From the National Journal:
A top Senate Republican signaled on Sunday that GOP lawmakers are ready to engage in brinkmanship over the federal government’s debt ceiling, threatening to let the Treasury default on its obligations if Democrats don’t agree to drastic cuts in spending.
[Sen. Lindsey Graham, R-S.C.], who often positions himself as a bridge builder between Republicans and Democrats, laid out demands on Sunday that were much closer to the tea party wing of the new Congress.
The federal government’s current debt ceiling, the maximum amount it is legally allowed to borrow, is $14.3 trillion. The government’s debt is now about $13.9 trillion, and it is expected to bump up against the ceiling sometime this spring.
If Congress refuses to approve a higher ceiling, the Treasury would almost immediately start defaulting on its obligations — an event that most analysts say would have calamitous effects for the United States and for global financial markets that view Treasury securities as the ultimate safe haven for investors. The move would likely force a government shutdown, or force it to immediately slash spending across the board on everything from defense to Social Security. Beyond that, the move would almost certainly set off a panic among global investors that would send markets crashing and interest rates soaring.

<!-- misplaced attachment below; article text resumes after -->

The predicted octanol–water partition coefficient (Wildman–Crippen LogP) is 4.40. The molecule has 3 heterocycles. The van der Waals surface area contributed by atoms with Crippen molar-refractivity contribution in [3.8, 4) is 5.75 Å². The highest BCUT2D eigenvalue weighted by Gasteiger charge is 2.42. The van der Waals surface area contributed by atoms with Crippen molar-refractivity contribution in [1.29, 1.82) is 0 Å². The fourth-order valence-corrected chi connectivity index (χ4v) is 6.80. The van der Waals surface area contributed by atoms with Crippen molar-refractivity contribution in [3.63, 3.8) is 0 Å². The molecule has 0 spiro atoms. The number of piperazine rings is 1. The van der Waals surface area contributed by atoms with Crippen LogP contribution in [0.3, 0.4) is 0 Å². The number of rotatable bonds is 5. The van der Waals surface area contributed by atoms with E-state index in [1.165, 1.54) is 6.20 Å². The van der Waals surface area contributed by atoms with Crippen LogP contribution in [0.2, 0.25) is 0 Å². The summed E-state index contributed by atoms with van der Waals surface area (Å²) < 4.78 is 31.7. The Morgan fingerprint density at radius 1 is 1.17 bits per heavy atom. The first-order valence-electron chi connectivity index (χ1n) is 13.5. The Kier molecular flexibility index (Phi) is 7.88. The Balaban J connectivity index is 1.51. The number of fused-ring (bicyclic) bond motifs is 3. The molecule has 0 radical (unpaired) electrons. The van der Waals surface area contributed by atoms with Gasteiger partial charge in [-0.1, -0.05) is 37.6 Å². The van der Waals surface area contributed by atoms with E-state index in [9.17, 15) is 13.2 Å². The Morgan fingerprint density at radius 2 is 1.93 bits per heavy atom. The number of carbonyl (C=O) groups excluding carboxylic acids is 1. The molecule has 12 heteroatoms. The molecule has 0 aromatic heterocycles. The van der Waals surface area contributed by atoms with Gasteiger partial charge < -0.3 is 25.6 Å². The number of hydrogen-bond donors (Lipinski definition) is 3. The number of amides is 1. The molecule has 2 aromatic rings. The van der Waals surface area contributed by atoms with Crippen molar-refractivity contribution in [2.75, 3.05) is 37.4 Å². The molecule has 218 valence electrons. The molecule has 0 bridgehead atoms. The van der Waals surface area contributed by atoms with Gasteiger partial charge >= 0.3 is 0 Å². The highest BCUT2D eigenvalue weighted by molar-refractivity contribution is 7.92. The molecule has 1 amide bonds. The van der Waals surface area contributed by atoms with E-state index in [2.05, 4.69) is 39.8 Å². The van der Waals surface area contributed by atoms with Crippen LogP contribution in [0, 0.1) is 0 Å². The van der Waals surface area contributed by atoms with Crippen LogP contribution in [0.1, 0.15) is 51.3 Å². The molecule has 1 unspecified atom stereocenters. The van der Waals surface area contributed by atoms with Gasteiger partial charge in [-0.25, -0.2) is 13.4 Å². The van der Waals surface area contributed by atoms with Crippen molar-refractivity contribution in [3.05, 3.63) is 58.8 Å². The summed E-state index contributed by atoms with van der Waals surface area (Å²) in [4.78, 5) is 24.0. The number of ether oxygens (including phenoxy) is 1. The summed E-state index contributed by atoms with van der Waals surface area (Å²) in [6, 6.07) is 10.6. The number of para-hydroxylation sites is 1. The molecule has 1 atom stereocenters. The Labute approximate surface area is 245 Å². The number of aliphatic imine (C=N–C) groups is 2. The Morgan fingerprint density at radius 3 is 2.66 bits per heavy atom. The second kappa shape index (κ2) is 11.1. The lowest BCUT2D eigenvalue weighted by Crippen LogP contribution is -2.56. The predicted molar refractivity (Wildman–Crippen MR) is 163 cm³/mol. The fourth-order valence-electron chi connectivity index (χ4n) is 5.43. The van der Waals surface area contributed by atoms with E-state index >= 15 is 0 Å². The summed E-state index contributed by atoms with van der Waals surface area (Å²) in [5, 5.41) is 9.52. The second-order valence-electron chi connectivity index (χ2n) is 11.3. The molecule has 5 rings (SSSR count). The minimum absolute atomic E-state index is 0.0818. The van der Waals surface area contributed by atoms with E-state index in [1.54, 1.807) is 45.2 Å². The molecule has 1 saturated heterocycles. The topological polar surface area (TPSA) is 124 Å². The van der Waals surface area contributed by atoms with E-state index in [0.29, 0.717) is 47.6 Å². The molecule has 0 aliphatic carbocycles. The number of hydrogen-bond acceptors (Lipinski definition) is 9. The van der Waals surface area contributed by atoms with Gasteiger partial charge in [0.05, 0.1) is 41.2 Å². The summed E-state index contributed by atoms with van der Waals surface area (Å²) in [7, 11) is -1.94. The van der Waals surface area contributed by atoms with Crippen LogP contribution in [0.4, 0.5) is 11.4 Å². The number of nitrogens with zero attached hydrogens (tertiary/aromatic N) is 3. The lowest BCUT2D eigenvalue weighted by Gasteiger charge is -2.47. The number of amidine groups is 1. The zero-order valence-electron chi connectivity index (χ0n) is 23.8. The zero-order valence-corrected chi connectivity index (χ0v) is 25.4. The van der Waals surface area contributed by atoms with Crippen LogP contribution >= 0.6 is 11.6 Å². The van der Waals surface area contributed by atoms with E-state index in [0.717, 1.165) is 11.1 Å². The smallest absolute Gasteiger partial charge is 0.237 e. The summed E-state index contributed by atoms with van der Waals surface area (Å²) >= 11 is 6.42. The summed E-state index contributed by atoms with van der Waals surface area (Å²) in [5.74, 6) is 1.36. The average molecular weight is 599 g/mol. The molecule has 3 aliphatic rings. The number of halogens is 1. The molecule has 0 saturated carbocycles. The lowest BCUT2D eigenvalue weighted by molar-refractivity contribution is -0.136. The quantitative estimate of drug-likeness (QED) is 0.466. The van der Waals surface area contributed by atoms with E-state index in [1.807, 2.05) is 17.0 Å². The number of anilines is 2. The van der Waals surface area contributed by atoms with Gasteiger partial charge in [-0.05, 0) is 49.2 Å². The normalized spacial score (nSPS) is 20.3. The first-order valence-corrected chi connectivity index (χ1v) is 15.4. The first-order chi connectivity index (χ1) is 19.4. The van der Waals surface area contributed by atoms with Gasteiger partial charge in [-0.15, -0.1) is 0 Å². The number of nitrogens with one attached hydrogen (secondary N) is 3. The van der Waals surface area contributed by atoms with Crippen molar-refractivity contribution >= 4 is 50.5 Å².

Theatrical showdowns over the debt ceiling have become a regular event over the past decade, and Democrats frequently used such occasions when they were in the minority in Congress to embarrass Republicans and the Bush administration. But in the end, lawmakers always approved increases and financial markets have always assumed that the alternatives were too apocalyptic to be politically plausible.
But that may not be the case this year. Many Republicans associated with the tea party movement, including Sen. Jim DeMint of South Carolina and Rep. Michele Bachmann of Minnesota, have argued for months that Congress should not increase the debt ceiling without immediate and steep spending cuts.
On Sunday, Bachmann made it clear that she wanted to use the debt ceiling as a bargaining tool against Democrats.
“At this point, I am not in favor of raising the debt ceiling,” she said on CBS’s Face The Nation. “The Congress has had a big party the last two years. They couldn’t spend enough money. And now they’re standing back, folding their arms, saying, oh — taunting us, ‘How are you going to go ahead and solve this big spending crisis?’”